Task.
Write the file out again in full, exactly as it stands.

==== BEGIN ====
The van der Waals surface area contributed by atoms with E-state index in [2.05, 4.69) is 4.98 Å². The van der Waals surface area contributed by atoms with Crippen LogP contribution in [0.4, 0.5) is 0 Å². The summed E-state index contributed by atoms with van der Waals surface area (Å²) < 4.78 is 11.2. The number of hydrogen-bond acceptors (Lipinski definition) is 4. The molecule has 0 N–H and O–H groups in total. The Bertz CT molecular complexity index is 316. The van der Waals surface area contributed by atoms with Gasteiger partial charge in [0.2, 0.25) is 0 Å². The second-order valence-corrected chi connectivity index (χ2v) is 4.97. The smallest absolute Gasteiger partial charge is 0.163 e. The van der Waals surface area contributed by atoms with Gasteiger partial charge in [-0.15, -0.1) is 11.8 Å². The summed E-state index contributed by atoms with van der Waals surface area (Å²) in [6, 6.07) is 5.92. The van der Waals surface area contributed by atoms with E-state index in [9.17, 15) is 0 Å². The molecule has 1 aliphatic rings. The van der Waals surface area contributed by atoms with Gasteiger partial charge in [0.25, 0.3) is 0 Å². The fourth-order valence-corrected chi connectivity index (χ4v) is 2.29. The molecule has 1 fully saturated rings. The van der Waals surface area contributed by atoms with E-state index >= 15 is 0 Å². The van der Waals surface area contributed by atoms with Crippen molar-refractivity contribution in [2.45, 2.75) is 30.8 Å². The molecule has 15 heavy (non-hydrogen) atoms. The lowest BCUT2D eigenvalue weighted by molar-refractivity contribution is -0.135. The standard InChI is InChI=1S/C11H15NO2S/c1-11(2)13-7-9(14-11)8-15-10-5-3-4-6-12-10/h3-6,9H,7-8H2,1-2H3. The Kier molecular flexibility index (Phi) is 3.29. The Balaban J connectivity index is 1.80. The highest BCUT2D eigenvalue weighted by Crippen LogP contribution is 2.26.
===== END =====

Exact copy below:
The van der Waals surface area contributed by atoms with E-state index in [2.05, 4.69) is 4.98 Å². The van der Waals surface area contributed by atoms with Crippen LogP contribution in [0.4, 0.5) is 0 Å². The summed E-state index contributed by atoms with van der Waals surface area (Å²) < 4.78 is 11.2. The number of hydrogen-bond acceptors (Lipinski definition) is 4. The molecule has 0 N–H and O–H groups in total. The Bertz CT molecular complexity index is 316. The van der Waals surface area contributed by atoms with Gasteiger partial charge in [0.2, 0.25) is 0 Å². The second-order valence-corrected chi connectivity index (χ2v) is 4.97. The smallest absolute Gasteiger partial charge is 0.163 e. The van der Waals surface area contributed by atoms with Gasteiger partial charge in [-0.15, -0.1) is 11.8 Å². The summed E-state index contributed by atoms with van der Waals surface area (Å²) in [6, 6.07) is 5.92. The van der Waals surface area contributed by atoms with E-state index in [9.17, 15) is 0 Å². The molecule has 1 aliphatic rings. The van der Waals surface area contributed by atoms with Gasteiger partial charge in [0.25, 0.3) is 0 Å². The fourth-order valence-corrected chi connectivity index (χ4v) is 2.29. The molecule has 1 fully saturated rings. The van der Waals surface area contributed by atoms with E-state index >= 15 is 0 Å². The van der Waals surface area contributed by atoms with Crippen molar-refractivity contribution in [2.45, 2.75) is 30.8 Å². The molecule has 15 heavy (non-hydrogen) atoms. The lowest BCUT2D eigenvalue weighted by molar-refractivity contribution is -0.135. The standard InChI is InChI=1S/C11H15NO2S/c1-11(2)13-7-9(14-11)8-15-10-5-3-4-6-12-10/h3-6,9H,7-8H2,1-2H3. The Kier molecular flexibility index (Phi) is 3.29. The Balaban J connectivity index is 1.80. The highest BCUT2D eigenvalue weighted by Crippen LogP contribution is 2.26.